On Henry James's "Daisy Miller"
Usually prejudices happen because of people’s miscomprehension and unwillingness to know about each other. Most often, it is in their nature to defend their positions and viewpoints not because they might be right, but only due to some blind patriotism, which is inherent almost to every man belonging to any nation. And it is quite natural, and is certainly good from one side, but there are numerous drawbacks in it: people and whole nations are unwilling to listen not only to each other, moreover, sometimes they are even disinclined and reluctant to listen to reason and sound mind as well. That often becomes the cause of wars and quarrels on a large scale. That is speaking about peoples. In the society, things are usually more unsophisticated. What seemed right and immaculate for the ones, was absolutely incomprehensible, and odd, and morally corrupted for the others. Morality has always had this double aspect about itself. And so that not to turn out to be awkward and tactless it has always been so: one was supposed to present himself to society by somehow disguising his real nature and intentions and thus, pretend to wear this sophisticated virtuous appearance. In other words, people with other values and different ways of behaviour, manners and psychos have always been condemned. If not openly, then in the dark corners of drawing-rooms of Mistresses Costellos and Walkers and the like unwilling to accept and realize that there might and must be difference between us, no matter of American or English origin. …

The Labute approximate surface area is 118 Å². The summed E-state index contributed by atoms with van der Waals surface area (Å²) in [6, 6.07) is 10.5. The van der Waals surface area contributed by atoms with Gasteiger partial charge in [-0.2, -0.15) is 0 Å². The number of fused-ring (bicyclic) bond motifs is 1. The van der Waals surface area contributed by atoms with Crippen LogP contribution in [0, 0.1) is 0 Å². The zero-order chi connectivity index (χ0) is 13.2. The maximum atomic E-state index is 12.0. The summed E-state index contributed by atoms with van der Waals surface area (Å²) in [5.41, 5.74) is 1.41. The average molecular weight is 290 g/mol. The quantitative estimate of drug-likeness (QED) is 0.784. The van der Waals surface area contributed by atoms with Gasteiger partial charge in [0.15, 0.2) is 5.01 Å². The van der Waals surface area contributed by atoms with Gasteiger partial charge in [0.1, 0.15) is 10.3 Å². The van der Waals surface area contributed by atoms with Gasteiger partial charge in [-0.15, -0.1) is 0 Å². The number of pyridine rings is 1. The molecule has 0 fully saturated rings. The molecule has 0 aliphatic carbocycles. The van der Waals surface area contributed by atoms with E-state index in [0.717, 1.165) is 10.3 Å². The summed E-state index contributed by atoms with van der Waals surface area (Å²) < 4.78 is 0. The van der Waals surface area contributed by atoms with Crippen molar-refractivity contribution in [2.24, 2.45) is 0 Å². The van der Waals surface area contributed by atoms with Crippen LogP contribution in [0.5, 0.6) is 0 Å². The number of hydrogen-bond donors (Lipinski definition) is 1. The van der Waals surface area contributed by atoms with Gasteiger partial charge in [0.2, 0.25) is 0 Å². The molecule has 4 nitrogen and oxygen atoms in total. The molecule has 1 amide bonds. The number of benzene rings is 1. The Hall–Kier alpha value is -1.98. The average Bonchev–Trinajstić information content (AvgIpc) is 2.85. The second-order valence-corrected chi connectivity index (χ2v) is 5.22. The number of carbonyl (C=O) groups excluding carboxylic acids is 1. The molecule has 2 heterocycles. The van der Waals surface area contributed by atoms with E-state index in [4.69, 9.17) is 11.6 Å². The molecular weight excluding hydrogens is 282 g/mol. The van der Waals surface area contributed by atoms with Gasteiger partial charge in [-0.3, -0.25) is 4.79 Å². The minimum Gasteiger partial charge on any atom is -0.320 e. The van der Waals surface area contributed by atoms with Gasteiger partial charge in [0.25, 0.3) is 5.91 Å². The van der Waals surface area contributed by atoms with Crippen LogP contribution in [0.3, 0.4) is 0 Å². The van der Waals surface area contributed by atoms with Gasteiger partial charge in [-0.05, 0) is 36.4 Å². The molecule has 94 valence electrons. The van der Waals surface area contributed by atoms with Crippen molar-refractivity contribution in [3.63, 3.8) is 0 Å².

- "Mansfield Park" by Jane Austen
- On Henry James's "Daisy Miller"
- W.Shakespeare "Romeo and Juliet", F.Zeffirelli "Romeo and Juliet", B.Luhrmann "Romeo + Juliet"
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